The smoky-voiced R&B multi-instrumentalist charts the ups and downs of a relationship with the help of guests like Jay Electronica and Floating Points.
The Leeds-based singer Rosie Lowe debuted in 2013 with “Right Thing,” a brooding R&B-soul hybrid that made the aftereffects of a breakup sound like being submerged in a sensory deprivation tank. Her atmospheric 2016 LP Control explored the emotional give-and-take of modern dating, and despite being cloistered by a few too many glazed, anonymous synths, there were quietly compelling songs (see: the body-image treatise “Woman”) to bear out Lowe’s songwriting finesse. For follow-up YU, Lowe improves on her formula by expanding her circle. Calling on a diverse group of collaborators ranging from Jay Electronica to Floating Points, she assembles a warm-blooded pop/soul/funk hybrid that charts the ups and downs of a relationship.
Lowe’s lyrics can sometimes scan as overly simplistic, as on the icily aimless “Valium,” but her songwriting blooms when she leans on more fantastical metaphors. Early highlight “Pharoah” struts on a swaggering bass line and a hypnotic organ sample from Pharoah Sanders’ 1977 “Memories of Edith Johnson,” while Lowe conjures Egyptian gods and goddesses: “My hair is Nu/My face is Ra/My eyes are Hathor/But worlds apart.” On the simmering “Mango,” she plays Eve seducing Adam, ratcheting up the double entendres: “I adore the selection you bring/It’s your platter that makes my tastebuds ring/…And I’ve been looking for some fruit for my tree.”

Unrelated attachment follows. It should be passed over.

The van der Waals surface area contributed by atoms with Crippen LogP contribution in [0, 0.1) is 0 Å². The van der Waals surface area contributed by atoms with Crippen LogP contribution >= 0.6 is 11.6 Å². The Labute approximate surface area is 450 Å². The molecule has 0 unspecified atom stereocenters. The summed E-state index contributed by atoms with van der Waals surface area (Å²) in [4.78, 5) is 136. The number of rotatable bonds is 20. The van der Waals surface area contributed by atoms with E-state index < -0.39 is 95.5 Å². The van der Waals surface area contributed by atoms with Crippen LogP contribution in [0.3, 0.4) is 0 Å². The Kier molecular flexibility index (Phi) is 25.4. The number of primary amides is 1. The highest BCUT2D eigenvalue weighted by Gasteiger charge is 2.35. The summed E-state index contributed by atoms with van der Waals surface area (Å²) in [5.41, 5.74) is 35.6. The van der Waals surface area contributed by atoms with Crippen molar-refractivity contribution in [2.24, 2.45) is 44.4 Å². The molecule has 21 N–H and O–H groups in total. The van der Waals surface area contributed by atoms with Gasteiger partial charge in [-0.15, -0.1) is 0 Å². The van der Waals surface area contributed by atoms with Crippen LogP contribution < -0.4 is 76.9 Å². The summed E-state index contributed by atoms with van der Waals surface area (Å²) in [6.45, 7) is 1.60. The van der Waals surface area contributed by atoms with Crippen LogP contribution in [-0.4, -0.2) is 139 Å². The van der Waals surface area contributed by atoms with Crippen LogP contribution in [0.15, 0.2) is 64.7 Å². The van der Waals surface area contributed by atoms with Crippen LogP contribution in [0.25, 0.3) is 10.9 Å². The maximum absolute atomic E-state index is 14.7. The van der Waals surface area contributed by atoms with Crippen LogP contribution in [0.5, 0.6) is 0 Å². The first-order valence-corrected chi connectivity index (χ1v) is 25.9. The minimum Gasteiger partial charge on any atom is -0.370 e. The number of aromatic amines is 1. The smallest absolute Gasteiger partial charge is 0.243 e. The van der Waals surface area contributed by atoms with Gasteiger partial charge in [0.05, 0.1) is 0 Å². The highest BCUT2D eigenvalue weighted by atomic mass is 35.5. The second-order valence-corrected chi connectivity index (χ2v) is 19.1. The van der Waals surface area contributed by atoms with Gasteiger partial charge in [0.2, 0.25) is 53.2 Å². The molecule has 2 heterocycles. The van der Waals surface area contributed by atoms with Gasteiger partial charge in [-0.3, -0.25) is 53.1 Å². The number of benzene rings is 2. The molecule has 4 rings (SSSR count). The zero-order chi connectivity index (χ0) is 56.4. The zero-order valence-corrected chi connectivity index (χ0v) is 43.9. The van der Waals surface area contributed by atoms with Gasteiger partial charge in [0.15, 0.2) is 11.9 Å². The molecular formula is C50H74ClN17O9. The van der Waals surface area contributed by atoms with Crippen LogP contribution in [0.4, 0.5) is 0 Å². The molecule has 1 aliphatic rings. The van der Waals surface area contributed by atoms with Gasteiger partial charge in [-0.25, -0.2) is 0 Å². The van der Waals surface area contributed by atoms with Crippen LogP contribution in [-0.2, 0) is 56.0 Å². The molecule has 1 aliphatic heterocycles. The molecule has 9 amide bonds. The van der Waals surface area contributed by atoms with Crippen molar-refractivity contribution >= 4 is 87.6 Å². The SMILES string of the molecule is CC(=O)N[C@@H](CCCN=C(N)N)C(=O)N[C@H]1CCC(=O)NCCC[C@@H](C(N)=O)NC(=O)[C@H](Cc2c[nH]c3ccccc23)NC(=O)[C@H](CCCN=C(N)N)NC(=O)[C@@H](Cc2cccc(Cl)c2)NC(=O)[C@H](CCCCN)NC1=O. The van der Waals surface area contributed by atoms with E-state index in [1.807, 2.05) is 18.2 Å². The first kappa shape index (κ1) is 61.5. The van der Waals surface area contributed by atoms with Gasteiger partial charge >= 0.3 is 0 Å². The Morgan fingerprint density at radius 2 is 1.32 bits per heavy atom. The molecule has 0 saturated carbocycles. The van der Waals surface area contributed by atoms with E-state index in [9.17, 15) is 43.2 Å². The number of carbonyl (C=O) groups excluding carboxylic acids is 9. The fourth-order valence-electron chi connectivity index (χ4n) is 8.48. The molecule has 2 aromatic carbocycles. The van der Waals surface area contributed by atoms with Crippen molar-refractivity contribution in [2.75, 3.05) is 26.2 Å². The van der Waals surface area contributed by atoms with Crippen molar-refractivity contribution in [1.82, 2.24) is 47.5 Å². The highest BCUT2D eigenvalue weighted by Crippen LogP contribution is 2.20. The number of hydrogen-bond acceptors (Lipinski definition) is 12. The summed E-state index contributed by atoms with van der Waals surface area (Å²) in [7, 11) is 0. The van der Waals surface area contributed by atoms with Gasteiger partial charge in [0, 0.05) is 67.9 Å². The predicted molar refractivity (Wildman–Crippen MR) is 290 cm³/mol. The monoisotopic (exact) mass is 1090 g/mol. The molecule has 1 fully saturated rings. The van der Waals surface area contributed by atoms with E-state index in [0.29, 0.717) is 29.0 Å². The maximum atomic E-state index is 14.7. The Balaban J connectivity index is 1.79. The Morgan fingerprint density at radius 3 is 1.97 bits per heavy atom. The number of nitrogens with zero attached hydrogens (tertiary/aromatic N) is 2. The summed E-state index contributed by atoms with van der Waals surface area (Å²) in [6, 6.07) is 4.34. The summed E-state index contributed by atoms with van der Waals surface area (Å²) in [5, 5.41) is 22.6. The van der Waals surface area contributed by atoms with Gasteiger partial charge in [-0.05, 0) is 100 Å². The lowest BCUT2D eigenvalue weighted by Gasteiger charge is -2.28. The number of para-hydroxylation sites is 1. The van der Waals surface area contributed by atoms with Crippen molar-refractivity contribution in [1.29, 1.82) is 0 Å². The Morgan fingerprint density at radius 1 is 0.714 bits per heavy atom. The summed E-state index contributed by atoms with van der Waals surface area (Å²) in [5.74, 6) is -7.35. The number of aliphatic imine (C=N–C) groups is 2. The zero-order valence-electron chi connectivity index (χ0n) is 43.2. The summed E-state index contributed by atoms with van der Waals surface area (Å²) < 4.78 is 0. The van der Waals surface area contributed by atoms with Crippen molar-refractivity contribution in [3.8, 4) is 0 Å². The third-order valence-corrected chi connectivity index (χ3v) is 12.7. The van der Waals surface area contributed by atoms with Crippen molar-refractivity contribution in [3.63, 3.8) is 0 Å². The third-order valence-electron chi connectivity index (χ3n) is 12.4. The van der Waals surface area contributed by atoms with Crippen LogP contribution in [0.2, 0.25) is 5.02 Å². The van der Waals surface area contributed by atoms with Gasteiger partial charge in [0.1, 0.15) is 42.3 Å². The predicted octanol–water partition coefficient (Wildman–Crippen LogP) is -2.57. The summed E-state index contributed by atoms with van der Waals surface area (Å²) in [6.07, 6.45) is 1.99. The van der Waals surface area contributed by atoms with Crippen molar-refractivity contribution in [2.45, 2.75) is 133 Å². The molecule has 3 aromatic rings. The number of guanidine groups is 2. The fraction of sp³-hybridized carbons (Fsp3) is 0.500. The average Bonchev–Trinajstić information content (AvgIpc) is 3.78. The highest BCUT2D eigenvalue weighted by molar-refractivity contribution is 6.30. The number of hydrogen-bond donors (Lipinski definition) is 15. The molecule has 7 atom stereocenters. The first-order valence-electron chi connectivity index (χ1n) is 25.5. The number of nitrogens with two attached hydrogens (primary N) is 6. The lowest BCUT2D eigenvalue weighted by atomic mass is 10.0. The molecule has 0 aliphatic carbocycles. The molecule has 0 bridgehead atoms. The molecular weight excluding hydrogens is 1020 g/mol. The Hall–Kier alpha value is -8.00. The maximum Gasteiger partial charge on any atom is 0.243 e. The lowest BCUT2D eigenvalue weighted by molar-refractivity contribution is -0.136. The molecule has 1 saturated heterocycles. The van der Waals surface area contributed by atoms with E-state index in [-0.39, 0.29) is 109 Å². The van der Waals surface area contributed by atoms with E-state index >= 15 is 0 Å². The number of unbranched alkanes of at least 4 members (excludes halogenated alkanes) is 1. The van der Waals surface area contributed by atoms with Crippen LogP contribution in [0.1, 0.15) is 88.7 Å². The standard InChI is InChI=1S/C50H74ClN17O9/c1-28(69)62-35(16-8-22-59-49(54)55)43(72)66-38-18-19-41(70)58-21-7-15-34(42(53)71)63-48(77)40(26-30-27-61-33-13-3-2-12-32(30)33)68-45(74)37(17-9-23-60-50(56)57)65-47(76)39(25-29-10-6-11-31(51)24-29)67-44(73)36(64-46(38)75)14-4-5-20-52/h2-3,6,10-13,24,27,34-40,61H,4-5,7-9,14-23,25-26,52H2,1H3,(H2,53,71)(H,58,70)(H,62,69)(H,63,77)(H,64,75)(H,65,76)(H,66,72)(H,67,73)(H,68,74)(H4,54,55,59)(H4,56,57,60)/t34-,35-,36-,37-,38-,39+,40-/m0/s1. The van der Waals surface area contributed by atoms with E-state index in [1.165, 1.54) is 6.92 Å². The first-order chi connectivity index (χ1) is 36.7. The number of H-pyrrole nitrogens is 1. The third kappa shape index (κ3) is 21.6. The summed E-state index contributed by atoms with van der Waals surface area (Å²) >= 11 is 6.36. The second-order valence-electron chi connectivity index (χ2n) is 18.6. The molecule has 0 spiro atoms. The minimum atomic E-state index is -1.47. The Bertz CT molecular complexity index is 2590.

Her gravelly, soaring voice is supported by Lowe’s longtime producer Dave Okumu, who adds dynamic, rubbery synths that feel like HD upgrades of his work on Control. On the disorienting highlight “ITILY,” a sweeping synth line underpins Lowe's moony thoughts of an affair: “Don’t wanna come on strong but he has gone out/And he won’t be home for another three hours.” The warped effect mimics the head rush of forbidden romance, with the repetition of the one-line chorus (“I think I love you”) drilling in its obsessive side-effects.
YU’s guest features occasionally come across as half-baked. The pop-minded “The Way,” driven by a jaunty bass guitar, is a bright spot until Jay Electronica settles into a long-winded, tacked-on guest verse addled by clumsy references to UK landmarks as well as the groan-inducing couplet, “Show me the way like Glinda Good Witch/My heart’s so tired like BFGoodrich.” Elsewhere, she casts a who’s-who of singers to fill in as a Greek chorus to better effect: Jamies Woon and Lidell, Kwabs, and Jordan Rakei make up the head-spinning, processed backing vocals on “Birdsong,” which also features a skidding, Jai Paul-ian electric guitar.
YU comes to us via Paul Epworth’s Wolf Tone Records, which may account for its vague sense of boutique-y, almost-too-tasteful A&R-ing (Epworth has steered Adele and Florence and the Machine’s music to similarly refined ends). Yet Lowe’s sophomore album retains a distinct point of view, with her folkloric sensibility and forward-thinking production shining through despite some smoothed-over platitudes. Lowe is only growing as an artist, and YU heralds a bright future.